California Senate candidate Carly Fiorina (R) reiterated her call for an extension of the Bush-era tax cuts Sunday but refused to name entitlement programs she'd cut to offset the resulting growth of the deficit.

Extending all the tax cuts is estimated to add $4 trillion to the deficit.

Fox News Sunday host Chris Wallace asked Fiorina, who's challenging Sen. Barbara BoxerBarbara Levy BoxerFormer Democratic Sen. Barbara Boxer joins DC lobbying firm Hillicon Valley: Ocasio-Cortez clashes with former Dem senator over gig worker bill | Software engineer indicted over Capital One breach | Lawmakers push Amazon to remove unsafe products Ocasio-Cortez blasts former Dem senator for helping Lyft fight gig worker bill MORE (D-Calif.), which programs she'd cut.


"I think we ought to ban earmarks. I think we ought to give citizens the opportunity to designate up to 10 percent of their federal income tax toward debt reduction," she said. "If we did that, we would reduce our debt by $95 billion a year."

Wallace pointed out that discretionary, non-defense spending is only 16 percent of the federal budget.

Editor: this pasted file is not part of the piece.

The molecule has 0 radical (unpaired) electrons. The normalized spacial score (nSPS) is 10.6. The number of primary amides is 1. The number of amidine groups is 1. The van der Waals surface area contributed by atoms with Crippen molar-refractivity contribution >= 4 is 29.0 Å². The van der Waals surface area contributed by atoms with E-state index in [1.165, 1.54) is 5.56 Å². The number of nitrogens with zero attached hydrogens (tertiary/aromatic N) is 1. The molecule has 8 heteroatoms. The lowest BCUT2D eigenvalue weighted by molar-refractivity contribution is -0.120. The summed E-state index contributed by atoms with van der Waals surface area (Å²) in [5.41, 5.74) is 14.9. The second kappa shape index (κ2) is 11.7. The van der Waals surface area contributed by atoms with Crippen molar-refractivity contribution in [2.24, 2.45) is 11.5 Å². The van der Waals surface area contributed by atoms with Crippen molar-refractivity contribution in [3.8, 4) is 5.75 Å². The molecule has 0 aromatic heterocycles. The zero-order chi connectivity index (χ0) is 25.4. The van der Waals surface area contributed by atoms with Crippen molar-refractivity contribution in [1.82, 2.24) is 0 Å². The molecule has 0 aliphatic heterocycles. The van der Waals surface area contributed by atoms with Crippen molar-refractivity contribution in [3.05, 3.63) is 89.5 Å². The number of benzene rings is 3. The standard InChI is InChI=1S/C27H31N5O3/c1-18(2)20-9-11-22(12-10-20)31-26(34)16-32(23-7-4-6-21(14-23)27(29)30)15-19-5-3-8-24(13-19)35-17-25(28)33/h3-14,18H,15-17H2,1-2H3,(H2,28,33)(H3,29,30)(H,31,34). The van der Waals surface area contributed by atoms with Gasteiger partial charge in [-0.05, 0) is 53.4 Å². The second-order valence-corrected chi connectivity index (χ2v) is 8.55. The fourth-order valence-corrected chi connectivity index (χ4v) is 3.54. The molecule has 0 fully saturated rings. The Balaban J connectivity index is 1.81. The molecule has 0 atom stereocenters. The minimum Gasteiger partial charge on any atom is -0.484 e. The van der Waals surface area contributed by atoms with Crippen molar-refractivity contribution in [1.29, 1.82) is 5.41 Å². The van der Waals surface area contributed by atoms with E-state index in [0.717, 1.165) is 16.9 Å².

He continued to press her. "Where are you going to cut entitlements? What benefits are you going to cut? What eligibilities are you going to change?," Wallace said.

Fiorina responded, "See, Chris, I have to — you know, Chris, I have to say, with all due respect, you're asking a typical political question. ... [W]hen we have at least two non-partisan studies that suggest that there is up to half a trillion dollars' worth of waste in the federal government budget, let us please get after that first before we start talking about cutting entitlements."

Wallace pointed out that even President Reagan talked about eliminating waste, fraud and abuse, but it wasn't a successful way to control federal spending.

"You're not willing to say there's a single benefit eligibility for Medicare, Medicaid or Social Security that you're willing to say, 'Yeah, I would cut that'?" Wallace asked.

Fiorina said Washington should "engage the American people in a conversation about entitlement reform" and have a "bipartisan group of people who come together and put every solution on the table, every alternative on the table."

"Instead of rushing off into a closed room and having 100 senators figure it out for themselves, we need to engage people in the conversation. And I'm willing to consider any alternative," she said.